Should You Change Your Passwords When Getting a Divorce?

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One of the first things you should do when getting a divorce is to change your passwords and pins. Many couples share passwords for convenience. That is no longer advisable when you are splitting up as the divorce process inherently creates adverse interests. While your spouse doesn’t have a right to look at your private information , that doesn’t mean he or she won’t. As a result, you should protect your privacy by changing the following passwords and pins:

  • Computer (including desktop, laptop, tablet)
  • Phone
  • Email
  • Social media
  • Personal bank accounts and ATM and debit cards
  • Credit cards
  • Apps
  • Retail accounts (Amazon, eBay, stores)
  • Cloud services
  • Music and streaming services
  • Anything else which may have a password or pin associated with accessing it

Your email should be changed first since typically when you change a password, verification will be sent to your email. Bank accounts should be next but don’t change joint accounts without discussing it with your attorney. 

In choosing a new password, create a difficult one that your spouse won’t be able to guess. Follow recommended guidelines by randomly mixing numbers, upper- and lower-case letters and symbols as permitted and make it 12 characters in length. Don’t use common words, names or dates your spouse could figure out. You can use a password management tool to help you keep track of them. Also, change your security questions to ones that your spouse cannot answer. Do this even if you think that your spouse does not know your passwords. It’s better to be safe than sorry.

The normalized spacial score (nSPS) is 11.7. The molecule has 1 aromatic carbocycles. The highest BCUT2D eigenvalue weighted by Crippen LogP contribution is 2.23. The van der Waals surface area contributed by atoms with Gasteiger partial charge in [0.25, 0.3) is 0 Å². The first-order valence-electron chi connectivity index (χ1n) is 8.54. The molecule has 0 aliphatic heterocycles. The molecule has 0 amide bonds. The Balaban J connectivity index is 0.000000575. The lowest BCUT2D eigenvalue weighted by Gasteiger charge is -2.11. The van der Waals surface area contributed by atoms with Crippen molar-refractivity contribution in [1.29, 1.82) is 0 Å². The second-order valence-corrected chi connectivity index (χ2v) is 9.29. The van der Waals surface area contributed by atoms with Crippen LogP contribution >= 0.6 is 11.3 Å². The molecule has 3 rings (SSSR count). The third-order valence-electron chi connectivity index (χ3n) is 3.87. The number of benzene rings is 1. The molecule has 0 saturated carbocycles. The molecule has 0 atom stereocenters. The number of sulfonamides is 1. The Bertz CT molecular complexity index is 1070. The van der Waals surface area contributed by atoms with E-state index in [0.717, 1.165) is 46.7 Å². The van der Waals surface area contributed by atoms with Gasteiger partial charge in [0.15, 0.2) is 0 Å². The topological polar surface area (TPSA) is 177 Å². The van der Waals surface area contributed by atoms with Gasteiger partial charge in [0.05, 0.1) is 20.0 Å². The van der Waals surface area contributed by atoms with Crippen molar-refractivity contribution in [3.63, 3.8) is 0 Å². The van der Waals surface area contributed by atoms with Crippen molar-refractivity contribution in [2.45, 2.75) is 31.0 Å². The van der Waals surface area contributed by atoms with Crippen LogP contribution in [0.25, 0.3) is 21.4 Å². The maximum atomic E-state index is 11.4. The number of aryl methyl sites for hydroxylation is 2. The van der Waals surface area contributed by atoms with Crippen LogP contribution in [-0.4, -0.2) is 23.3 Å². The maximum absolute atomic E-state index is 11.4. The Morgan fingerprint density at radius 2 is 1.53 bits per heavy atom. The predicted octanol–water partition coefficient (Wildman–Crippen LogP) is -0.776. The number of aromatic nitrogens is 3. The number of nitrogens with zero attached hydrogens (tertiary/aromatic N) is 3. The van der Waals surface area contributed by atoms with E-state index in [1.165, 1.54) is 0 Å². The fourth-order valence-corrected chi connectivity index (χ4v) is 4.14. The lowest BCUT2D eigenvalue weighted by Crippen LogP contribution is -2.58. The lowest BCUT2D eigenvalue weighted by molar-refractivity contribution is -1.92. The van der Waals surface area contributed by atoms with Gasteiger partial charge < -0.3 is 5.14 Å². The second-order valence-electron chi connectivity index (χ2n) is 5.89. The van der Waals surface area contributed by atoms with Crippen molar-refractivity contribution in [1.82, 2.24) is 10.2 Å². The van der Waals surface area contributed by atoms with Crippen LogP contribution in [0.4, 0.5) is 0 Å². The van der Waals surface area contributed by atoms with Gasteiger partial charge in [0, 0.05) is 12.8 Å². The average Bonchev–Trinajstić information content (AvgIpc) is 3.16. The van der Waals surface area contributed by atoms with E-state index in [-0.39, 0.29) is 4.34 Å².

If you have shared a computer in the past and your spouse is keeping the computer, make sure you have completely wiped out all personal information on it. Deleting files is not enough. There are tools that can help you do this.

On social media, you may also want to block your spouse from seeing your posts so change your privacy settings.

It may be annoying to go through this exercise, but do you really want to take the chance that your spouse will access your personal information? Divorce is tough enough without dealing with intrusions on your privacy.

If you are considering a divorce, contact us to discuss how we can help you achieve a positive outcome in your case.

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